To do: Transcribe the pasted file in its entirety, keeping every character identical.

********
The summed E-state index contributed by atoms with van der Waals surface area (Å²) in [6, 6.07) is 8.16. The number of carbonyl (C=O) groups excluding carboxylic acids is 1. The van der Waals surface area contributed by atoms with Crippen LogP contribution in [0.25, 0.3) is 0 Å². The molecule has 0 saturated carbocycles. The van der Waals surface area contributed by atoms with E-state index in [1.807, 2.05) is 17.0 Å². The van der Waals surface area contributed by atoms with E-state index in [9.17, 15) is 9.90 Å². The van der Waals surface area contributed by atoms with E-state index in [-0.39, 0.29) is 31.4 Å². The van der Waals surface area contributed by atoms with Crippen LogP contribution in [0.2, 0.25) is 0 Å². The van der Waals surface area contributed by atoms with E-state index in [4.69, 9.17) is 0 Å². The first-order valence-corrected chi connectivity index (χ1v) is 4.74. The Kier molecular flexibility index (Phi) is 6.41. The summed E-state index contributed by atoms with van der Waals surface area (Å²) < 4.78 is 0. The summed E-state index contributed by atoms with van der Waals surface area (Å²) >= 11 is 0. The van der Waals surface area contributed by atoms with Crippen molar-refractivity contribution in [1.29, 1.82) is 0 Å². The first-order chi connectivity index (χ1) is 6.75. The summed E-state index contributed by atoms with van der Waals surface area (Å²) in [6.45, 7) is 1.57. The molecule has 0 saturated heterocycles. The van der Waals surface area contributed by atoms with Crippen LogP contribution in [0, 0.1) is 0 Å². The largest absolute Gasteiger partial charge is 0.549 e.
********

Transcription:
The summed E-state index contributed by atoms with van der Waals surface area (Å²) in [6, 6.07) is 8.16. The number of carbonyl (C=O) groups excluding carboxylic acids is 1. The van der Waals surface area contributed by atoms with Crippen LogP contribution in [0.25, 0.3) is 0 Å². The molecule has 0 saturated carbocycles. The van der Waals surface area contributed by atoms with E-state index in [1.807, 2.05) is 17.0 Å². The van der Waals surface area contributed by atoms with E-state index in [9.17, 15) is 9.90 Å². The van der Waals surface area contributed by atoms with E-state index in [-0.39, 0.29) is 31.4 Å². The van der Waals surface area contributed by atoms with Crippen LogP contribution in [0.2, 0.25) is 0 Å². The van der Waals surface area contributed by atoms with E-state index in [4.69, 9.17) is 0 Å². The first-order valence-corrected chi connectivity index (χ1v) is 4.74. The Kier molecular flexibility index (Phi) is 6.41. The summed E-state index contributed by atoms with van der Waals surface area (Å²) < 4.78 is 0. The summed E-state index contributed by atoms with van der Waals surface area (Å²) >= 11 is 0. The van der Waals surface area contributed by atoms with Crippen molar-refractivity contribution in [1.29, 1.82) is 0 Å². The first-order chi connectivity index (χ1) is 6.75. The summed E-state index contributed by atoms with van der Waals surface area (Å²) in [6.45, 7) is 1.57. The molecule has 0 saturated heterocycles. The van der Waals surface area contributed by atoms with Crippen LogP contribution in [0, 0.1) is 0 Å². The largest absolute Gasteiger partial charge is 0.549 e.